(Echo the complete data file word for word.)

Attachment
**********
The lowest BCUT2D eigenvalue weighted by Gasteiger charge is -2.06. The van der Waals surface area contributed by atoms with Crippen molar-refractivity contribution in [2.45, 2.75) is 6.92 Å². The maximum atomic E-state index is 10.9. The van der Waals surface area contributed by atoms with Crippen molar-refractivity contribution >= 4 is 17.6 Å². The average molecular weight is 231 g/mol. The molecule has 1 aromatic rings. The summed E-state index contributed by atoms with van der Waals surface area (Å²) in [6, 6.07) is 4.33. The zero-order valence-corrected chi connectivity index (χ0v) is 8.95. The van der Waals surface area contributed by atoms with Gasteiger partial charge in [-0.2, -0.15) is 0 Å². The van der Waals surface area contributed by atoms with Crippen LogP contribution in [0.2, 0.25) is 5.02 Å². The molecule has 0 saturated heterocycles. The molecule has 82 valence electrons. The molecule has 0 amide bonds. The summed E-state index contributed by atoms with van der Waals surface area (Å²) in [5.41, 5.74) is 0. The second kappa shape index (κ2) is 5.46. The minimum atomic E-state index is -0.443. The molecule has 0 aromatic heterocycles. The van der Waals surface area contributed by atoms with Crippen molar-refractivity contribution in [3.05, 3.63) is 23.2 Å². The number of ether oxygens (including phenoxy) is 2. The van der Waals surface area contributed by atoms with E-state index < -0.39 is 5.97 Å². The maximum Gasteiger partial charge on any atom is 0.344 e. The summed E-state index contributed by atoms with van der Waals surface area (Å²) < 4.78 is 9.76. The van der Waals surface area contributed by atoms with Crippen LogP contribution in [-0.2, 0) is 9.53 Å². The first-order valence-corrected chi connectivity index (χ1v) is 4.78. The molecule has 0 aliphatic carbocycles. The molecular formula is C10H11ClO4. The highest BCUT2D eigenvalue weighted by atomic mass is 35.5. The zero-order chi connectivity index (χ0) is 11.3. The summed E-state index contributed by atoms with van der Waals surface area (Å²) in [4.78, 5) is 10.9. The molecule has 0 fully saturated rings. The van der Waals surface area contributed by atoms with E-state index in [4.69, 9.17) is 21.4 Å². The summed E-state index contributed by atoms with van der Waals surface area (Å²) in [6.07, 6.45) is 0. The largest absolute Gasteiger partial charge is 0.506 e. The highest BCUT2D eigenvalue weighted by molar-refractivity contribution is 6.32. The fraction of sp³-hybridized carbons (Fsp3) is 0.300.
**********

The lowest BCUT2D eigenvalue weighted by Gasteiger charge is -2.06. The van der Waals surface area contributed by atoms with Crippen molar-refractivity contribution in [2.45, 2.75) is 6.92 Å². The maximum atomic E-state index is 10.9. The van der Waals surface area contributed by atoms with Crippen molar-refractivity contribution >= 4 is 17.6 Å². The average molecular weight is 231 g/mol. The molecule has 1 aromatic rings. The summed E-state index contributed by atoms with van der Waals surface area (Å²) in [6, 6.07) is 4.33. The zero-order valence-corrected chi connectivity index (χ0v) is 8.95. The van der Waals surface area contributed by atoms with Gasteiger partial charge in [-0.2, -0.15) is 0 Å². The van der Waals surface area contributed by atoms with Crippen LogP contribution in [0.2, 0.25) is 5.02 Å². The molecule has 0 saturated heterocycles. The molecule has 82 valence electrons. The molecule has 0 amide bonds. The summed E-state index contributed by atoms with van der Waals surface area (Å²) in [5.41, 5.74) is 0. The second kappa shape index (κ2) is 5.46. The minimum atomic E-state index is -0.443. The molecule has 0 aromatic heterocycles. The van der Waals surface area contributed by atoms with Crippen molar-refractivity contribution in [3.05, 3.63) is 23.2 Å². The number of ether oxygens (including phenoxy) is 2. The van der Waals surface area contributed by atoms with E-state index < -0.39 is 5.97 Å². The maximum Gasteiger partial charge on any atom is 0.344 e. The summed E-state index contributed by atoms with van der Waals surface area (Å²) < 4.78 is 9.76. The van der Waals surface area contributed by atoms with Crippen LogP contribution in [-0.2, 0) is 9.53 Å². The first-order valence-corrected chi connectivity index (χ1v) is 4.78. The molecule has 0 aliphatic carbocycles. The molecular formula is C10H11ClO4. The highest BCUT2D eigenvalue weighted by atomic mass is 35.5. The zero-order chi connectivity index (χ0) is 11.3. The summed E-state index contributed by atoms with van der Waals surface area (Å²) in [4.78, 5) is 10.9. The molecule has 0 fully saturated rings. The van der Waals surface area contributed by atoms with E-state index in [4.69, 9.17) is 21.4 Å². The summed E-state index contributed by atoms with van der Waals surface area (Å²) in [6.07, 6.45) is 0. The largest absolute Gasteiger partial charge is 0.506 e. The highest BCUT2D eigenvalue weighted by molar-refractivity contribution is 6.32. The fraction of sp³-hybridized carbons (Fsp3) is 0.300.